Santa Maria della Vittoria, Rome

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Santa Maria della Vittoria
  • Saint Mary of Victory  (English)
  • Mariæ de Victoria  (Latin)
Santa Maria della Vittoria in Rome - Front.jpg
Façade of Santa Maria della Vittoria]]
Click on the map to see marker
41°54′17″N 12°29′39″E / 41.90472°N 12.49417°E / 41.90472; 12.49417Coordinates: 41°54′17″N 12°29′39″E / 41.90472°N 12.49417°E / 41.90472; 12.49417
LocationVia Venti Settembre 17, Rome
CountryItaly
DenominationCatholic
History
StatusTitular church, basilica
DedicationMary, mother of Jesus
Architecture
Architect(s)Carlo Maderno
Giovanni Battista Soria
StyleBaroque
Groundbreaking1605
Completed1620
Specifications
Length35 m (115 ft)
Width19 m (62 ft)
Clergy
Cardinal protectorSeán Patrick O'Malley[1]

Santa Maria della Vittoria (English: Saint Mary of Victory, Latin: S. Mariae de Victoria) is a Catholic titular church and basilica dedicated to the Virgin Mary in Rome, Italy. The church is known for the masterpiece of Gian Lorenzo Bernini in the Cornaro Chapel, the Ecstasy of Saint Teresa. The church is in the Rione Sallustiano, on number 98 via XX Settembre, where this street intersects with Largo Santa Susanna. It stands to the side of the Fontana dell'Acqua Felice. The church mirrors the Church of Santa Susanna across the Largo. It is about two blocks northwest of the Piazza della Repubblica and Teatro dell'Opera metro stop.

History[edit]

The land for the church was purchased on April 20, 1607,[2] and built from 1608 to 1620, as a chapel dedicated to Saint Paul for the Discalced Carmelites.[3] After the Catholic victory at the battle of White Mountain in 1620, which reversed the Reformation in Bohemia, the church was rededicated to the Virgin Mary. Turkish standards captured at the 1683 siege of Vienna hang in the church, adding to the theme of the Virgin helping to lead Catholic armies to victory.[2]

The order itself funded the building work until the discovery of the Borghese Hermaphroditus in the excavations. Scipione Borghese, nephew of Pope Paul V, appropriated this sculpture but in return funded the rest of work on the façade and granted the order his architect Giovanni Battista Soria. These grants only came into effect in 1624, and work was completed two years later.[2]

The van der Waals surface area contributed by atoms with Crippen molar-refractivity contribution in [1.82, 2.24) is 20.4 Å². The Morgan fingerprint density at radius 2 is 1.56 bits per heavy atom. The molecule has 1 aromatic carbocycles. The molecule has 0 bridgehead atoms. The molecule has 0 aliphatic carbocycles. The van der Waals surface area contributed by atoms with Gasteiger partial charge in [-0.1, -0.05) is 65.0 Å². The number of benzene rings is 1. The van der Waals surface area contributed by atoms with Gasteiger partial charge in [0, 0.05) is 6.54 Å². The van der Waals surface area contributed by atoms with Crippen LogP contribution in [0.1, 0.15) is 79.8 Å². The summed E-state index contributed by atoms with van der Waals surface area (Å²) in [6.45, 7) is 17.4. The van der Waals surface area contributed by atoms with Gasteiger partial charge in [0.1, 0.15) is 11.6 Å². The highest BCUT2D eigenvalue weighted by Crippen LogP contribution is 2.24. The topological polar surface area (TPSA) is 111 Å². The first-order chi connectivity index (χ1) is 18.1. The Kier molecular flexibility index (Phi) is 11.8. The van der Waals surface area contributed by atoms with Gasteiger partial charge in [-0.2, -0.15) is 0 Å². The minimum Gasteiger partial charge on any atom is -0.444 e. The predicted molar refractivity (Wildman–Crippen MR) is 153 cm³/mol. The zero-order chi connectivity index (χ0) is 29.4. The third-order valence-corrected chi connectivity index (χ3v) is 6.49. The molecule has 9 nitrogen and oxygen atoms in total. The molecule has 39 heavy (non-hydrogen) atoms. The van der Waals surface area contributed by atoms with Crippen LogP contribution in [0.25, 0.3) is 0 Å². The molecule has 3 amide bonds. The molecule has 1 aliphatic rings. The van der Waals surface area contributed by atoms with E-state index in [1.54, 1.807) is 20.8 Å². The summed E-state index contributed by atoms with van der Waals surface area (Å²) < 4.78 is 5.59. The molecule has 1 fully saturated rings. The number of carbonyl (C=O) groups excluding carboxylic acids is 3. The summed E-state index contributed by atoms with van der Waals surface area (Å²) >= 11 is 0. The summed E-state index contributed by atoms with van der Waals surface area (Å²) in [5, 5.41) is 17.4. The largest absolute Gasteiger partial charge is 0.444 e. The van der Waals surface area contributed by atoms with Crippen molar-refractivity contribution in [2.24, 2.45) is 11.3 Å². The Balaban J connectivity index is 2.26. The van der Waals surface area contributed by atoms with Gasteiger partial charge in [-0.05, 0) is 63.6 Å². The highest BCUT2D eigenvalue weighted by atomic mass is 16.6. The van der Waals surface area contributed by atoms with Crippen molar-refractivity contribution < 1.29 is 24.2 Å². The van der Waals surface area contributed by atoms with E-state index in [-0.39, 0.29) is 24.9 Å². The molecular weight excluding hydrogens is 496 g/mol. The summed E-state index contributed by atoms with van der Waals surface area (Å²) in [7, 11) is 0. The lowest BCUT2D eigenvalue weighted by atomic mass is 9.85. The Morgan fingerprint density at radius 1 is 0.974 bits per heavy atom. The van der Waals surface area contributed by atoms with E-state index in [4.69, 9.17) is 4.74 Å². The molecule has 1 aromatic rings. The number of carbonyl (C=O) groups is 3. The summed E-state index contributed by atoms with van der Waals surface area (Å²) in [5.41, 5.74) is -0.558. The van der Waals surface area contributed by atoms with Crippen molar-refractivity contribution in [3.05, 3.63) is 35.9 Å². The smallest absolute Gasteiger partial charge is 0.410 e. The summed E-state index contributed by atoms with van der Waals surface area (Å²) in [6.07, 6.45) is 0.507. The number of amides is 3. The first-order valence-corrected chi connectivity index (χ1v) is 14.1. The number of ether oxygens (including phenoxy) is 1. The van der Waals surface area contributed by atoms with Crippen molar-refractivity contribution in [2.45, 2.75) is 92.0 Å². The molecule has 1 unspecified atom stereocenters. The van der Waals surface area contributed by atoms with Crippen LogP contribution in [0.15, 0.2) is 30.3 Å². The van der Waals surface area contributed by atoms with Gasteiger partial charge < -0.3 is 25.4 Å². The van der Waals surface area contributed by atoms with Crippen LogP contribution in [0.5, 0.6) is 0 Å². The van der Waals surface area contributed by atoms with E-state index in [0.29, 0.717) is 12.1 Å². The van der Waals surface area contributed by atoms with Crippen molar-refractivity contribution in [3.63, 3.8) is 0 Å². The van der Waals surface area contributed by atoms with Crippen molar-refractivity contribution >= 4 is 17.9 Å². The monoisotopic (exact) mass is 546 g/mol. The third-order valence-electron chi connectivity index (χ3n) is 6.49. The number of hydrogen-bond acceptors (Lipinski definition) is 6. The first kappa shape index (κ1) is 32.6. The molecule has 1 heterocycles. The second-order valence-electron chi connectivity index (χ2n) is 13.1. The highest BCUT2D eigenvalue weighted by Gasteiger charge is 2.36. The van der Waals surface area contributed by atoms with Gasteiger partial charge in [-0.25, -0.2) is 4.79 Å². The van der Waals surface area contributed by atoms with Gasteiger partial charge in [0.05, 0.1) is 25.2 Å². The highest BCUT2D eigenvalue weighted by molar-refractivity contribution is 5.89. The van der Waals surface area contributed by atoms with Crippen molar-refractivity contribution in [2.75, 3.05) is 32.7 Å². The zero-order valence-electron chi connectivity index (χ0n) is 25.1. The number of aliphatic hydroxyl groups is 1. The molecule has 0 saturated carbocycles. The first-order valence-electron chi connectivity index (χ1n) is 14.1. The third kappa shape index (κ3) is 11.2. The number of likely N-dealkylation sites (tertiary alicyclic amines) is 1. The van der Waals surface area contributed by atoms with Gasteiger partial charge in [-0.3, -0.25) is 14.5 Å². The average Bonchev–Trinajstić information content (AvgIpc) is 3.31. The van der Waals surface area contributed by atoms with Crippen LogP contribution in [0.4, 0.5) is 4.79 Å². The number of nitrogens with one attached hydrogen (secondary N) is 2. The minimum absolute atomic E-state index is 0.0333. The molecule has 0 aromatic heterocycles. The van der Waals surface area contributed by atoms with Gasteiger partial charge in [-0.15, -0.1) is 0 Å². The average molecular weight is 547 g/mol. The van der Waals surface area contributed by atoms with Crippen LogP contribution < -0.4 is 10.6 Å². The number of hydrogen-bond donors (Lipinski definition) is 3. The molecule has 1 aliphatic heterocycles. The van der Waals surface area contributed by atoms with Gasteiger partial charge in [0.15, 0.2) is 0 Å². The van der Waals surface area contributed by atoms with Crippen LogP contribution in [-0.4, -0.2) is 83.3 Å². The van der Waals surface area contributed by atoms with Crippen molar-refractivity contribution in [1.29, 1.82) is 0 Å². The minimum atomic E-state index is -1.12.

Exterior[edit]

The church is the only structure designed and completed by the early Baroque architect Carlo Maderno, though the interior suffered a fire in 1833 and required restoration. Its façade, however, was erected by Giovanni Battista Soria during Maderno's lifetime, 1624–1626, showing the unmistakable influence of Maderno's Santa Susanna nearby.

Interior[edit]

Cantoria of the Santa Maria della Vittoria church, decorated by Mattia de Rossi

Its interior has a single wide nave under a low segmental vault, with three interconnecting side chapels behind arches separated by colossal corinthian pilasters with gilded capitals that support an enriched entablature. Contrasting marble revetments are enriched with white and gilded stucco angels and putti in full relief. The interior was sequentially enriched after Maderno's death; its vault was frescoed in 1675 with triumphant themes within shaped compartments with feigned frames: The Virgin Mary Triumphing over Heresy and Fall of the Rebel Angels executed by Giovanni Domenico Cerrini in 1675.

View of the interior.